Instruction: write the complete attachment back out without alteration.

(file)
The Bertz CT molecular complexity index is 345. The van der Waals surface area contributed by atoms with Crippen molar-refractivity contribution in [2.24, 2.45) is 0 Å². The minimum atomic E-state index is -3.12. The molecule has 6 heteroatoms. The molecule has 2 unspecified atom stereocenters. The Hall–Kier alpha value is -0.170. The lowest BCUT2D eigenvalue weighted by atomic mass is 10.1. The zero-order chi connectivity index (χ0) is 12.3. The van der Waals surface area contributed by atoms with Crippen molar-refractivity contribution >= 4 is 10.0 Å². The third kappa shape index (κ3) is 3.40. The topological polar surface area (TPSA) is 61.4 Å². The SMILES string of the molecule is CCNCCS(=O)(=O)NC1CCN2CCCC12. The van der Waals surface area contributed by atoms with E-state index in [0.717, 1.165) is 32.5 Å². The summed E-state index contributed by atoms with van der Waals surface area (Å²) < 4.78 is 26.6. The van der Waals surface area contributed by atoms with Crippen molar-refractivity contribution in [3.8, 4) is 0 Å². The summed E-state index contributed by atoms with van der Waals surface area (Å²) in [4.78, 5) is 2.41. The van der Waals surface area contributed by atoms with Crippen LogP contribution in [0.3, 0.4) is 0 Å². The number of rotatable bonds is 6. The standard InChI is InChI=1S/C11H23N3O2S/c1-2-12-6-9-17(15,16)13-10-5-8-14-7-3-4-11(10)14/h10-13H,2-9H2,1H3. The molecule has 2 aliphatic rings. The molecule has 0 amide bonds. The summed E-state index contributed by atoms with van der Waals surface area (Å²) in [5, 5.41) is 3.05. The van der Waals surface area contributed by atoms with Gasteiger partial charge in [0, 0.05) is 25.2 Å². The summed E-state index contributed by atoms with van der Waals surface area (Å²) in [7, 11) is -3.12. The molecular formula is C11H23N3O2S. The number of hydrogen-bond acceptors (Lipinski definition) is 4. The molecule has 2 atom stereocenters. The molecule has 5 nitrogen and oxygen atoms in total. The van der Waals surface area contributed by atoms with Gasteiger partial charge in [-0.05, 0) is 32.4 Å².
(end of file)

The Bertz CT molecular complexity index is 345. The van der Waals surface area contributed by atoms with Crippen molar-refractivity contribution in [2.24, 2.45) is 0 Å². The minimum atomic E-state index is -3.12. The molecule has 6 heteroatoms. The molecule has 2 unspecified atom stereocenters. The Hall–Kier alpha value is -0.170. The lowest BCUT2D eigenvalue weighted by atomic mass is 10.1. The zero-order chi connectivity index (χ0) is 12.3. The van der Waals surface area contributed by atoms with Crippen molar-refractivity contribution >= 4 is 10.0 Å². The third kappa shape index (κ3) is 3.40. The topological polar surface area (TPSA) is 61.4 Å². The SMILES string of the molecule is CCNCCS(=O)(=O)NC1CCN2CCCC12. The van der Waals surface area contributed by atoms with E-state index in [0.717, 1.165) is 32.5 Å². The summed E-state index contributed by atoms with van der Waals surface area (Å²) < 4.78 is 26.6. The van der Waals surface area contributed by atoms with Crippen molar-refractivity contribution in [3.8, 4) is 0 Å². The summed E-state index contributed by atoms with van der Waals surface area (Å²) in [4.78, 5) is 2.41. The van der Waals surface area contributed by atoms with Crippen LogP contribution in [0.3, 0.4) is 0 Å². The number of rotatable bonds is 6. The standard InChI is InChI=1S/C11H23N3O2S/c1-2-12-6-9-17(15,16)13-10-5-8-14-7-3-4-11(10)14/h10-13H,2-9H2,1H3. The molecule has 2 aliphatic rings. The molecule has 0 amide bonds. The summed E-state index contributed by atoms with van der Waals surface area (Å²) in [5, 5.41) is 3.05. The van der Waals surface area contributed by atoms with Gasteiger partial charge in [0, 0.05) is 25.2 Å². The summed E-state index contributed by atoms with van der Waals surface area (Å²) in [7, 11) is -3.12. The molecular formula is C11H23N3O2S. The number of hydrogen-bond acceptors (Lipinski definition) is 4. The molecule has 2 atom stereocenters. The molecule has 5 nitrogen and oxygen atoms in total. The van der Waals surface area contributed by atoms with Gasteiger partial charge in [-0.05, 0) is 32.4 Å².